One out of every three women in the world will be physically or sexually abused in her lifetime, according to a study by the United Nations. It is an issue that crosses geography, languages, cultures and races.
In light of these glaring figures, Fullerton College looks to shine a spotlight on violence against women during Sexual Assault Awareness Month, with a week of events designed to give students and faculty a chance to talk openly about issues often kept in the dark.
“It’s an issue that a lot of people don’t talk about but I think it’s more common than people think,” said Jose Solano, the newly elected 2014-15 president of Associated Students. “Those people that have experienced it don’t have an outlet. We have actually had situations where students are walking by, going through some sort of abuse and see the resource to be able to start getting out of it.”
On Tuesday, hundreds of t-shirts filled the Quad as part of the Clothesline Project, presented by the Psychology Department as a testimony to the problem of violence against women written on it.
At the same time, the Political Science Students Association held an annual Walk in Her Heels event. The group challenged men to put on a pair of high heels as a way to encourage men to relate to the issue of violence against women.
Speaking at the event was Holly McCrary, who recounted the story of being stabbed 22 times by an ex-boyfriend in December 2011.
Students also shared their experiences with domestic abuse and the effects it still has on their lives.
“This is empowering and hopefully very helpful for a lot of girls who are suffering from this kind of violence,” McCrary said during the event.
Dawn Foor, supervisor for the Community Service Program Sexual Assault Prevention Education in Orange County, spoke about the fear most women feel walking down a dark street around any man that they do not know.
“If you are going to walk in our shoes, you need to understand that fear,” Foor said.
The week began with guest lecturer Susan Leavy, a marriage and family therapist and sociology teacher from California State University, Fullerton. Leavy hosted a forum with students about intimate partner violence.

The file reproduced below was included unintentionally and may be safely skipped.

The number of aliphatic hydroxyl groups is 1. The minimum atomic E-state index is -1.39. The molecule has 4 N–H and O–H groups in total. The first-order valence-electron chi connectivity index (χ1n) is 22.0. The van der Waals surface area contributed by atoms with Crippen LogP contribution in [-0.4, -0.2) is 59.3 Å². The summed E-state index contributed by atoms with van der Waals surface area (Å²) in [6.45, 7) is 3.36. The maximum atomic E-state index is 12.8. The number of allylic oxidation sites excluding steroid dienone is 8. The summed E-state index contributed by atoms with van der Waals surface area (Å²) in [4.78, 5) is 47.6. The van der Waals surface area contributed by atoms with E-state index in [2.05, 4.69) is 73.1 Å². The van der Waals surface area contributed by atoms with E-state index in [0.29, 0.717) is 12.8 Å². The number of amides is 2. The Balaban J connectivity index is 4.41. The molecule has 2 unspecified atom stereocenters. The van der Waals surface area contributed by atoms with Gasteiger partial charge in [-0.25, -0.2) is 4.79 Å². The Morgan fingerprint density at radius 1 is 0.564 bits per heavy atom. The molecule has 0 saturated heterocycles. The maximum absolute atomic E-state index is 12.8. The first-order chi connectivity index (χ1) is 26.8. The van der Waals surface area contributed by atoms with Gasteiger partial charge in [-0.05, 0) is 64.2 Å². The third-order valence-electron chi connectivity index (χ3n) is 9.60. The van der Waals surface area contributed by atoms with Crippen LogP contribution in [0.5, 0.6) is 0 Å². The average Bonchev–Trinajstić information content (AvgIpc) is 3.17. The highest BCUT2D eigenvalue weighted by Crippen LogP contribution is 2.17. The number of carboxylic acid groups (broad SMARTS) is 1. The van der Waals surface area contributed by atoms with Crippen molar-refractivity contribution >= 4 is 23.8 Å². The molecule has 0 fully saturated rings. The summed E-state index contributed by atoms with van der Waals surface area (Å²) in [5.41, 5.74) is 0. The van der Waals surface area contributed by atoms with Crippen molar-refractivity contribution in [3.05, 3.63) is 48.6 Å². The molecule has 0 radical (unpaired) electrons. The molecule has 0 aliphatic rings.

About 40 students were in attendance Monday to discuss the perception surrounding domestic violence and how those notions impact the person being abused.
Leavy began the discussion having students list the stereotypes surrounding both the victim and the abuser to demonstrate why people would go to great lengths to deny being in either of those roles. She then turned the room’s attention to the many reasons the abused has to stay in an abusive relationship from hope of things getting better to financial security to fear of death.
Leavy, who has spent years working with victims of intimate partner violence, explained that for women in a relationship with an abuser, the most dangerous time is when they are trying to end it. She said that most women are killed after they lave an abusive relationship.
For many women in abusive relationships, Leavy says they say that the verbal and emotional abuse lingers more than the physical scars.
“You can only hear that you’re fat, stupid and ugly and nobody else will ever love you, so many times from that person that is supposed to love you before you internalize it,” Leavy said.
In the United States, 18.3 percent of women (nearly one in five) have survived a completed or attempted rape, according to the National Intimate Partner and Sexual Violence Survey. The Department of Justice says that approximately 1.27 million women are raped each year, which equates to more than 2 women every minute of every day.
The issue is even broader on a global scale, as 35% of women have been victim of abuse or sexual violence in their lifetime, according to the World Health Organization.
For Leavy, awareness about the issue at an early age is the key to eliminating violence against women. She thinks people should start learning about intimate partner violence in middle school, before they normalize these behaviors. She also thinks these event will help more and more people affected by violence.
“People are going to go out and talk about what they heard here and that spreads the word beyond what my presentation is,” Leavy said.
The Sexual Assault Awareness week at Fullerton College concludes Thursday with a self-defense training program from 6:30 to 7:30 p.m. on the Quad followed by the Take Back the Night rally and candlelight vigil.
For more information about intimate partner violence and sexual violence against women on a global scale go to the World Health Organization website at www.who.it.